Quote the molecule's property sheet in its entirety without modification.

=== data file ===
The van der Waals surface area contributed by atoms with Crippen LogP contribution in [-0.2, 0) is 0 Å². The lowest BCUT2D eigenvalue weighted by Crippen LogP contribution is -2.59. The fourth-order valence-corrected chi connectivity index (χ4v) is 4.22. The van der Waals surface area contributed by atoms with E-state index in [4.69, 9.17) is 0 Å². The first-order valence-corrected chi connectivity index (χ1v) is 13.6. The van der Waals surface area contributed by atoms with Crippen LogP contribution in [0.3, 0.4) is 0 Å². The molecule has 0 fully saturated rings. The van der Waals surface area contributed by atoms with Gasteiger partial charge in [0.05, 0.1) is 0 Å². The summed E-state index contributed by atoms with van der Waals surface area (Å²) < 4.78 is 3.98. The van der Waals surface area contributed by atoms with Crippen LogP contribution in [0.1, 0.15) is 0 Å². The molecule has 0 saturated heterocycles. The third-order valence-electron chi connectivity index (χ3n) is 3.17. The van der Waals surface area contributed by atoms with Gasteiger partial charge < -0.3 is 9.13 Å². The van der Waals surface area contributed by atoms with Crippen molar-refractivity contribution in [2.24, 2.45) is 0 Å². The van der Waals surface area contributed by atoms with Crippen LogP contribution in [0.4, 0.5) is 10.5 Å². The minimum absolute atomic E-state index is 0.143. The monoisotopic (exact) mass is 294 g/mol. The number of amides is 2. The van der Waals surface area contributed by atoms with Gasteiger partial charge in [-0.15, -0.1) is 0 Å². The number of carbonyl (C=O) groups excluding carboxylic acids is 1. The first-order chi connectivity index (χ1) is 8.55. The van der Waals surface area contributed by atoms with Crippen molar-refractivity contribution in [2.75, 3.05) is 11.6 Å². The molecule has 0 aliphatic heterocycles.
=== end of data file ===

The van der Waals surface area contributed by atoms with Crippen LogP contribution in [-0.2, 0) is 0 Å². The lowest BCUT2D eigenvalue weighted by Crippen LogP contribution is -2.59. The fourth-order valence-corrected chi connectivity index (χ4v) is 4.22. The van der Waals surface area contributed by atoms with E-state index in [4.69, 9.17) is 0 Å². The first-order valence-corrected chi connectivity index (χ1v) is 13.6. The van der Waals surface area contributed by atoms with Crippen LogP contribution in [0.3, 0.4) is 0 Å². The molecule has 0 fully saturated rings. The van der Waals surface area contributed by atoms with Gasteiger partial charge in [0.05, 0.1) is 0 Å². The summed E-state index contributed by atoms with van der Waals surface area (Å²) < 4.78 is 3.98. The van der Waals surface area contributed by atoms with Crippen LogP contribution in [0.1, 0.15) is 0 Å². The molecule has 0 saturated heterocycles. The third-order valence-electron chi connectivity index (χ3n) is 3.17. The van der Waals surface area contributed by atoms with Gasteiger partial charge < -0.3 is 9.13 Å². The van der Waals surface area contributed by atoms with Crippen molar-refractivity contribution in [2.24, 2.45) is 0 Å². The van der Waals surface area contributed by atoms with Crippen LogP contribution in [0.4, 0.5) is 10.5 Å². The minimum absolute atomic E-state index is 0.143. The monoisotopic (exact) mass is 294 g/mol. The number of amides is 2. The van der Waals surface area contributed by atoms with Gasteiger partial charge in [-0.15, -0.1) is 0 Å². The number of carbonyl (C=O) groups excluding carboxylic acids is 1. The first-order chi connectivity index (χ1) is 8.55. The van der Waals surface area contributed by atoms with Crippen molar-refractivity contribution in [2.75, 3.05) is 11.6 Å². The molecule has 0 aliphatic heterocycles.